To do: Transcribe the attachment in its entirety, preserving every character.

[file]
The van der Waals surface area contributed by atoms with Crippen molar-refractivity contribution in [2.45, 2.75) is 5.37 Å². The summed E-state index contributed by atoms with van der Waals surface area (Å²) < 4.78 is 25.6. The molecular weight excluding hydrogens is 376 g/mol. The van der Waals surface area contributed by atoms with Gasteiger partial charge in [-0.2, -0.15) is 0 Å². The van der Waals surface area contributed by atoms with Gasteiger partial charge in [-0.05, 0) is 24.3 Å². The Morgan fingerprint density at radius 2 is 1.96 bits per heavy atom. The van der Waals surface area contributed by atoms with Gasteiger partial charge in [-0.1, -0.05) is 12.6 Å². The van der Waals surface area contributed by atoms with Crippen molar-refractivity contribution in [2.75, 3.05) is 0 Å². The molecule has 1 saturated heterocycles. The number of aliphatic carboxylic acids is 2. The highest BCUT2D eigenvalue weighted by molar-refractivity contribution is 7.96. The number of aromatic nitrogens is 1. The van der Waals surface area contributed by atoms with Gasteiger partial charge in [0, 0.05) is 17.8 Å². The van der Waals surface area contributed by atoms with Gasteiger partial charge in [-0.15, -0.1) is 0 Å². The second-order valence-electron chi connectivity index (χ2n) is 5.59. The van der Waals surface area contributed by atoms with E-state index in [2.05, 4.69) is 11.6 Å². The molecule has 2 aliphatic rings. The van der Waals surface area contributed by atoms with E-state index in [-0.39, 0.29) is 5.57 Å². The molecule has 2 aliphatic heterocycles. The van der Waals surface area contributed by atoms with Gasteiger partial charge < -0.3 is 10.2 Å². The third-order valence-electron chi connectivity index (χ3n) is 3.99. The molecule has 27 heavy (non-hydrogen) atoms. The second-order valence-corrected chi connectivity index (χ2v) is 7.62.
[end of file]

The van der Waals surface area contributed by atoms with Crippen molar-refractivity contribution in [2.45, 2.75) is 5.37 Å². The summed E-state index contributed by atoms with van der Waals surface area (Å²) < 4.78 is 25.6. The molecular weight excluding hydrogens is 376 g/mol. The van der Waals surface area contributed by atoms with Gasteiger partial charge in [-0.2, -0.15) is 0 Å². The van der Waals surface area contributed by atoms with Gasteiger partial charge in [-0.05, 0) is 24.3 Å². The Morgan fingerprint density at radius 2 is 1.96 bits per heavy atom. The van der Waals surface area contributed by atoms with Gasteiger partial charge in [-0.1, -0.05) is 12.6 Å². The van der Waals surface area contributed by atoms with Crippen molar-refractivity contribution in [2.75, 3.05) is 0 Å². The molecule has 1 saturated heterocycles. The number of aliphatic carboxylic acids is 2. The highest BCUT2D eigenvalue weighted by molar-refractivity contribution is 7.96. The number of aromatic nitrogens is 1. The van der Waals surface area contributed by atoms with Gasteiger partial charge in [0, 0.05) is 17.8 Å². The van der Waals surface area contributed by atoms with Gasteiger partial charge in [-0.15, -0.1) is 0 Å². The second-order valence-electron chi connectivity index (χ2n) is 5.59. The van der Waals surface area contributed by atoms with E-state index in [2.05, 4.69) is 11.6 Å². The molecule has 2 aliphatic rings. The van der Waals surface area contributed by atoms with E-state index in [-0.39, 0.29) is 5.57 Å². The molecule has 2 aliphatic heterocycles. The van der Waals surface area contributed by atoms with Gasteiger partial charge < -0.3 is 10.2 Å². The third-order valence-electron chi connectivity index (χ3n) is 3.99. The molecule has 27 heavy (non-hydrogen) atoms. The second-order valence-corrected chi connectivity index (χ2v) is 7.62.